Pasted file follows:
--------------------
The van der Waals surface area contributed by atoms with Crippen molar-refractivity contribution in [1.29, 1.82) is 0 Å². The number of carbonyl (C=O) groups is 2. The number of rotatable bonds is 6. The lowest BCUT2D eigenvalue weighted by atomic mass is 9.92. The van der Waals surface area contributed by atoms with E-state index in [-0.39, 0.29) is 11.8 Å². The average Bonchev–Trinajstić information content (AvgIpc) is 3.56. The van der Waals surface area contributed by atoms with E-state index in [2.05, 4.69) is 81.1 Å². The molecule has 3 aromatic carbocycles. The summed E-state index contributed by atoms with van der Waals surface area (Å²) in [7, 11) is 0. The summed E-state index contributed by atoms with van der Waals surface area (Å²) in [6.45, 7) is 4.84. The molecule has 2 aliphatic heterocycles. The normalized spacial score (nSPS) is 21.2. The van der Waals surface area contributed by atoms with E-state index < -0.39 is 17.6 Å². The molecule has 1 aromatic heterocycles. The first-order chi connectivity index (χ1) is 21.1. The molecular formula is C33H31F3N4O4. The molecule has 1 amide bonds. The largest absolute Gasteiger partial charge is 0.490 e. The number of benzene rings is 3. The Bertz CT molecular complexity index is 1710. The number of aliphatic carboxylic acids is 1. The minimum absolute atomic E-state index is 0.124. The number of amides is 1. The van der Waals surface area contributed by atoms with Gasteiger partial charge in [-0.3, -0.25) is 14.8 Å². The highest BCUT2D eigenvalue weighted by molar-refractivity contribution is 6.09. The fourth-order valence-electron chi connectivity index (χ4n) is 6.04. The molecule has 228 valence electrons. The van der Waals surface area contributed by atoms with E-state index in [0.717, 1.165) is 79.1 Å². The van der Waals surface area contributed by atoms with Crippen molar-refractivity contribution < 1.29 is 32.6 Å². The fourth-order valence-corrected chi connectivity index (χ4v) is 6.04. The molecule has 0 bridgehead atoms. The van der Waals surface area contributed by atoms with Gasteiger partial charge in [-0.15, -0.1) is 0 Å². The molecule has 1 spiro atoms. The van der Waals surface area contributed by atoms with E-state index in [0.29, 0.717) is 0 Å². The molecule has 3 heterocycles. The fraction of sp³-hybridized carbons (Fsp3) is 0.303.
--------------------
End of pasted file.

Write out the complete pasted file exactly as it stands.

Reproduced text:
The van der Waals surface area contributed by atoms with Crippen molar-refractivity contribution in [1.29, 1.82) is 0 Å². The number of carbonyl (C=O) groups is 2. The number of rotatable bonds is 6. The lowest BCUT2D eigenvalue weighted by atomic mass is 9.92. The van der Waals surface area contributed by atoms with E-state index in [-0.39, 0.29) is 11.8 Å². The average Bonchev–Trinajstić information content (AvgIpc) is 3.56. The van der Waals surface area contributed by atoms with E-state index in [2.05, 4.69) is 81.1 Å². The molecule has 3 aromatic carbocycles. The summed E-state index contributed by atoms with van der Waals surface area (Å²) in [7, 11) is 0. The summed E-state index contributed by atoms with van der Waals surface area (Å²) in [6.45, 7) is 4.84. The molecule has 2 aliphatic heterocycles. The normalized spacial score (nSPS) is 21.2. The van der Waals surface area contributed by atoms with E-state index < -0.39 is 17.6 Å². The molecule has 1 aromatic heterocycles. The first-order chi connectivity index (χ1) is 21.1. The molecular formula is C33H31F3N4O4. The molecule has 1 amide bonds. The largest absolute Gasteiger partial charge is 0.490 e. The number of benzene rings is 3. The Bertz CT molecular complexity index is 1710. The number of aliphatic carboxylic acids is 1. The minimum absolute atomic E-state index is 0.124. The number of amides is 1. The van der Waals surface area contributed by atoms with Gasteiger partial charge in [-0.3, -0.25) is 14.8 Å². The highest BCUT2D eigenvalue weighted by molar-refractivity contribution is 6.09. The fourth-order valence-electron chi connectivity index (χ4n) is 6.04. The molecule has 228 valence electrons. The van der Waals surface area contributed by atoms with E-state index in [0.717, 1.165) is 79.1 Å². The van der Waals surface area contributed by atoms with Crippen molar-refractivity contribution < 1.29 is 32.6 Å². The fourth-order valence-corrected chi connectivity index (χ4v) is 6.04. The molecule has 0 bridgehead atoms. The van der Waals surface area contributed by atoms with Gasteiger partial charge in [-0.15, -0.1) is 0 Å². The molecule has 1 spiro atoms. The van der Waals surface area contributed by atoms with E-state index in [0.29, 0.717) is 0 Å². The molecule has 3 heterocycles. The fraction of sp³-hybridized carbons (Fsp3) is 0.303.